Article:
To date much research into nutrition and cognitive function has been at the nutrient or food level, with inconsistent results. There is increasing interest in the dietary pattern approach to assess whole diet quality and its association with cognitive function. This study investigated if diet quality is associated with cognitive function in men and women aged 55 years and over. Adults aged 55–65 years in the Wellbeing, Eating and Exercise for a Long Life (WELL) study in Victoria, Australia (n = 617) completed a postal survey including a 111-item food frequency questionnaire in 2010 and 2014. Diet quality was assessed via the revised dietary guideline index (DGI-2013) and also by its individual components which assessed key food groups and dietary behaviours from the Australian Dietary Guidelines. The Telephone Interview of Cognitive Status (TICS-m) measured cognitive function in 2014. Associations between past (2010) and recent (2014) diet quality and its components, and cognitive function were assessed by linear regression adjusted for covariates. After adjustment for age, sex, education, urban/rural status and physical activity there were no associations between diet quality in 2010 and cognitive function in 2014. However participants who reported higher dietary variety (B = 0.28, 95% CI 0.03, 0.52) and women who reported “sometimes” adding salt to food after cooking (B = 0.98, 95% CI 0.25, 1.71) in 2010 displayed better cognitive function in 2014. In 2014, usual consumption of higher fibre bread choices in the total sample (B = 1.32, 95% CI 0.42, 2.23), and higher diet quality (B = 0.03, 95% CI 0.00, 0.07) and greater fluid consumption (B = 0.14, 95% CI 0.01, 0.27) in men were all associated with better cognitive function. In addition, men who reported “usually” adding salt to their food during cooking displayed poorer cognitive function (B = -1.37, 95% CI -2.39, − 0.35). There were no other associations between dietary intake and cognitive function observed in the adjusted models. An association between dietary variety and some limited dietary behaviours and cognitive function was observed, with variation by gender. Future research should consider trajectories of dietary change over longer time periods as determinants of health and function in older age.

    更新日期:2019-12-21
  • How older patients prioritise their multiple health problems: a qualitative study
    BMC Geriatr. (IF 2.818) Pub Date : 2019-12-21
    Ulrike Junius-Walker; Tanja Schleef; Ulrike Vogelsang; Marie-Luise Dierks

    Patients with multimorbidity often receive diverse treatments; they are subjected to polypharmacy and to a high treatment burden. Hence it is advocated that doctors set individual health and treatment priorities with their patients. In order to apply such a concept, doctors will need a good understanding of what causes patients to prioritise some of their problems over others. This qualitative study explores what underlying reasons patients have when they appraise their health problems as more or less important. We undertook semi-structured interviews with a purposive sample of 34 patients (aged 70 years and over) in German general practices. Initially, patients received a comprehensive geriatric assessment, on the basis of which they rated the importance of their uncovered health problems. Subsequently, they were interviewed as to why they considered some of their problems important and others not. Transcripts were analysed using qualitative content analysis. Patients considered their health problems important, if they were severe, constant, uncontrolled, risky or if they restricted daily activities, autonomy and social inclusion. Important problems often correlated with negative feelings. Patients considered problems unimportant, if they were related to a bearable degree of suffering, less restrictions in activities, or psychological adjustment to diseases. Altogether different reasons occurred on the subject of preventive health issues. Patients assess health problems as important if they interfere with what they want from life (life values and goals). Psychological adjustment, by contrast, facilitates a downgrading of the importance. Asking patients with multimorbidity, which health problems are important, may guide physicians to treatment priorities and health problems in need of empowerment.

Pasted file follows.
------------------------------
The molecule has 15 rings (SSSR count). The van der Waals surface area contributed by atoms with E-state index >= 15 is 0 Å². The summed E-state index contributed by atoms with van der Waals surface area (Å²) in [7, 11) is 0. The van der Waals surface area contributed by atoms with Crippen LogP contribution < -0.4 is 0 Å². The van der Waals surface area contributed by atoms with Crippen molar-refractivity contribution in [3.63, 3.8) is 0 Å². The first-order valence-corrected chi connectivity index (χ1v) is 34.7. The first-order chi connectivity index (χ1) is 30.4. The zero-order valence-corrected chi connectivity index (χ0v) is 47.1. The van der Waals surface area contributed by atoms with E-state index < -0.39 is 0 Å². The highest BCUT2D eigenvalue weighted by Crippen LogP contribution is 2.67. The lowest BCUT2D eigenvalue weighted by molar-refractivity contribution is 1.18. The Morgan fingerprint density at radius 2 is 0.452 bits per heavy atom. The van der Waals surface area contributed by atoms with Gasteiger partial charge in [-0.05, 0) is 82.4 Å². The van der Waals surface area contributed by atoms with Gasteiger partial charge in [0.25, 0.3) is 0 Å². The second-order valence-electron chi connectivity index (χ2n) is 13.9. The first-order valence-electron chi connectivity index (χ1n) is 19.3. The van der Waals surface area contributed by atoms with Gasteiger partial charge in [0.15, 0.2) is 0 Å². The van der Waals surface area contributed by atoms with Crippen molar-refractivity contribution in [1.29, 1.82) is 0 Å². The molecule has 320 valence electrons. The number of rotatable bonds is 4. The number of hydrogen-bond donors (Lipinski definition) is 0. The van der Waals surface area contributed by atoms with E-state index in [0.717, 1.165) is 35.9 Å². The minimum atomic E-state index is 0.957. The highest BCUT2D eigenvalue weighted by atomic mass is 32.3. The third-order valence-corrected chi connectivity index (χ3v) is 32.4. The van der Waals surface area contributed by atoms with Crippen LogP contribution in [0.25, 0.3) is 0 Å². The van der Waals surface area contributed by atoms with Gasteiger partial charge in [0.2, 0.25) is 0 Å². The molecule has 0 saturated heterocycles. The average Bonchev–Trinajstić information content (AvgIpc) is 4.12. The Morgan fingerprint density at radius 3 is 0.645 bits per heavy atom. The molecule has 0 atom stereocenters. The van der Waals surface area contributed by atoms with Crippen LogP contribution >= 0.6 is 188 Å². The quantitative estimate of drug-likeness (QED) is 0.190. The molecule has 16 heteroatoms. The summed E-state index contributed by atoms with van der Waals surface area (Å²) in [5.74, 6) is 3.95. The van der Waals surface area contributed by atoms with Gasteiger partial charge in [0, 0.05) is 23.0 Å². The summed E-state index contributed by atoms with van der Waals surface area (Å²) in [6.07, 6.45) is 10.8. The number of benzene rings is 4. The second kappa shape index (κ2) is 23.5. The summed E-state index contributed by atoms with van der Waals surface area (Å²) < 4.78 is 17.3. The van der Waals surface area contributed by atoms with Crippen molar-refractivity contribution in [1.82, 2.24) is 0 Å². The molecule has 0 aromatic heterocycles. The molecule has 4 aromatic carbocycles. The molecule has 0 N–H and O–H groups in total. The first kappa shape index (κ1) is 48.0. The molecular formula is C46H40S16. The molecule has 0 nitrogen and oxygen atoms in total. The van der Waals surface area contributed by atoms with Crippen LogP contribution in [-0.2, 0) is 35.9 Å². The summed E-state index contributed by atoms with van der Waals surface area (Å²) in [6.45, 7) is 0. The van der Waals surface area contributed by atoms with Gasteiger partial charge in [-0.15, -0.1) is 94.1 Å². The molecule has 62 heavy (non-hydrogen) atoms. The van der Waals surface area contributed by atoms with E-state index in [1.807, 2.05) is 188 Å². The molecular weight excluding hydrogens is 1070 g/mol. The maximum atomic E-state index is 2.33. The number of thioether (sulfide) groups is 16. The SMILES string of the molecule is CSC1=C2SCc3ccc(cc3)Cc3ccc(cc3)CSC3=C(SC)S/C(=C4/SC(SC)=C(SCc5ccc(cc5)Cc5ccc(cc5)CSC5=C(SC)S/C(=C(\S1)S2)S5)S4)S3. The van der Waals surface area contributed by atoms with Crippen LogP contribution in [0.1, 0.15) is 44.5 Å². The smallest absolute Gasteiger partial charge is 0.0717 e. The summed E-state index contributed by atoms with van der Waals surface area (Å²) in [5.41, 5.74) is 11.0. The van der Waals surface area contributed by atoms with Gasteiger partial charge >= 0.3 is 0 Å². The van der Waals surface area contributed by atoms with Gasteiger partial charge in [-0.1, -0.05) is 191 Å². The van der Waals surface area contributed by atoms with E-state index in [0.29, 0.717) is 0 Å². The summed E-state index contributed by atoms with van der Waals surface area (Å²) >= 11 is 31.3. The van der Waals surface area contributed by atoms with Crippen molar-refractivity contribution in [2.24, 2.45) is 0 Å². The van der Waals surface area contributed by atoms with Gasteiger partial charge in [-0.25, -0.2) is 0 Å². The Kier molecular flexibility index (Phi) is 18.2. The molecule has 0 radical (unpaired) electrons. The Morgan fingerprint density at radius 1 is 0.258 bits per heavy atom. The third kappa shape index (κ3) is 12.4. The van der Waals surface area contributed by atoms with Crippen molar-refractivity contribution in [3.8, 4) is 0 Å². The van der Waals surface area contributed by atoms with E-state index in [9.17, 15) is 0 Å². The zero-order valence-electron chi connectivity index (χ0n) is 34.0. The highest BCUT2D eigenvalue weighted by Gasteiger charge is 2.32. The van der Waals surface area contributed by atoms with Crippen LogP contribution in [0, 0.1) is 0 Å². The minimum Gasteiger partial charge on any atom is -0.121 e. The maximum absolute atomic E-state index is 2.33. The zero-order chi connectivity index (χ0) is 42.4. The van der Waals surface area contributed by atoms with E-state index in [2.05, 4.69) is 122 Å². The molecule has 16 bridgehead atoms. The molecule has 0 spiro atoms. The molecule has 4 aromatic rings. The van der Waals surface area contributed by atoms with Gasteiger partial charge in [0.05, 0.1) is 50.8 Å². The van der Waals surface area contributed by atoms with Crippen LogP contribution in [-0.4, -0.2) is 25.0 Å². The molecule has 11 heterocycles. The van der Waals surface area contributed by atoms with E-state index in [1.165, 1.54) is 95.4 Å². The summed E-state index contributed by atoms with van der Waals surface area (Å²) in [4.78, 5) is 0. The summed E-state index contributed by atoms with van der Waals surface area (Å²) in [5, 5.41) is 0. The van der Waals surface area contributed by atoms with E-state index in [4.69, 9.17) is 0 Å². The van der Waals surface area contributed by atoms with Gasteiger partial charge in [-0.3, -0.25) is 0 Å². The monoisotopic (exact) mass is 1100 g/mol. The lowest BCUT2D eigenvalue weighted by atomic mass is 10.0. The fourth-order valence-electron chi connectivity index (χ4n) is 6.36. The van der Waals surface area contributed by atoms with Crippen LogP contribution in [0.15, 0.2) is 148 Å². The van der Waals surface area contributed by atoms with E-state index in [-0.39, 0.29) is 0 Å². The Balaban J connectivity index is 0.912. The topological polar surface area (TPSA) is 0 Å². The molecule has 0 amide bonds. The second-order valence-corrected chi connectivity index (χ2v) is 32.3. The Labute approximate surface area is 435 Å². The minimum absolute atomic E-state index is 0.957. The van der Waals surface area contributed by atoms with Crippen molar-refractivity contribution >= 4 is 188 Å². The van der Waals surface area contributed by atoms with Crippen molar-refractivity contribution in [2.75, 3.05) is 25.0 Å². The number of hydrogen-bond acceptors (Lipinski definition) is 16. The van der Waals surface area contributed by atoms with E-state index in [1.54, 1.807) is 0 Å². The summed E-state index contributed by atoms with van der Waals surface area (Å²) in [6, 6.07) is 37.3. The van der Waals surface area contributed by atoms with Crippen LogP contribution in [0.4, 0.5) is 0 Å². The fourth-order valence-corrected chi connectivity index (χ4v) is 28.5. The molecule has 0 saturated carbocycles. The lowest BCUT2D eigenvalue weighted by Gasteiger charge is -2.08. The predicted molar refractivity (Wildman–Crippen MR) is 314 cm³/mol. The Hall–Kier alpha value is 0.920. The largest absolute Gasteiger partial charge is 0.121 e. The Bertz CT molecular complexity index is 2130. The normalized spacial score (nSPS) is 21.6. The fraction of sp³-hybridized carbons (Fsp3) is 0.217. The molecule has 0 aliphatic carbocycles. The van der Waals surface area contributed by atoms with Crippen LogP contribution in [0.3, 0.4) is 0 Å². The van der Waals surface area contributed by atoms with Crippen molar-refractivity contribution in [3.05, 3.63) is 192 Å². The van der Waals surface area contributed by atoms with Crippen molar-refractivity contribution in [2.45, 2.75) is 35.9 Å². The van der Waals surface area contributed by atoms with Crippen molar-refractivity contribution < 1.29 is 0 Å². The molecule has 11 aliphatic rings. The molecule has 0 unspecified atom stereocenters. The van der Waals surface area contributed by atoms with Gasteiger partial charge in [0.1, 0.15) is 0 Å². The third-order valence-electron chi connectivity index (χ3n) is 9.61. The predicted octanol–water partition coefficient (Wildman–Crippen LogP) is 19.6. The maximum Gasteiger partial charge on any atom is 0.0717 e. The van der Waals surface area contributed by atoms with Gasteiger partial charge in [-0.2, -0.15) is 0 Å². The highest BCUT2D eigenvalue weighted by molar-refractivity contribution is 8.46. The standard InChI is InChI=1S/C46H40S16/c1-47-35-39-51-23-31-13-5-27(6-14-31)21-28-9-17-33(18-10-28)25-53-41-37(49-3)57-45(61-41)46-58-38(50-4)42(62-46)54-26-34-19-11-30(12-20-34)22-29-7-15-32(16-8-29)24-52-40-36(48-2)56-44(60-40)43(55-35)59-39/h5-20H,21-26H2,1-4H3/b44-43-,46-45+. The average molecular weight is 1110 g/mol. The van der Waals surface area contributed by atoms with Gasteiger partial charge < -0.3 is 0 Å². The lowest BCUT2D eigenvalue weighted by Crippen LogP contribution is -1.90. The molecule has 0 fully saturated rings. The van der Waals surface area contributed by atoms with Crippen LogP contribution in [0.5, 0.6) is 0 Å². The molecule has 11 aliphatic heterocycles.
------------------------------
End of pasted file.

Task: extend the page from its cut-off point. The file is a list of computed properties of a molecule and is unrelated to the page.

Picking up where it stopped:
更新日期:2019-12-21
  • Claims data-based analysis of the influence of individual and regional characteristics on the utilisation of long-term care by people with dementia in Baden-Wurttemberg, Germany
    BMC Geriatr. (IF 2.818) Pub Date : 2019-12-19
    Johanna Forstner; Michel Wensing; Jan Koetsenruijter; Pamela Wronski

    Challenges of future dementia care include increasing shortage of qualified healthcare providers and decreasing potential of informal care by relatives. In order to meet those challenges, changes in dementia care are needed. These changes should be based on data of both care utilisation and care supply. The aim of this study was to provide insight into individual and regional characteristics that influence the utilisation of long-term care by people with dementia. The study was a retrospective cross-sectional analysis of claims-based data and other available data referring to one index year. All data were aggregated for small geographic districts. The study population comprised people with a dementia diagnosis, 65 years and older in Baden-Wuerttemberg and insured by the largest health insurer. Utilisation of nursing home care, informal care, and respite care was analysed using binary coded logistic multilevel analyses. Seventy nine thousand three hundred forty-nine people with dementia were included in the analyses. Nursing home care was used by 20.4%, informal care by 30.6%, and respite care by 3.5% of people with dementia. Individual characteristics that influence care utilisation included age, sex and the level of care dependency. The utilisation of informal care (OR = 1.713) and respite care (OR = 2.036) was higher in rural districts than in city districts. Respite care supply had an effect on the utilisation of respite care (OR = 1.173). The study found differences between districts in the utilisation of long-term care for dementia. These differences were largely explained by the composition of the population within the districts. An exception was the utilisation of respite care, which was higher in districts which have higher supply. Individual characteristics that influenced care utilisation are age, sex, level of care dependency and, with regard to informal care, comorbidity. Further research should be conducted on a small-area level, include further individual characteristics as well as other care and living forms.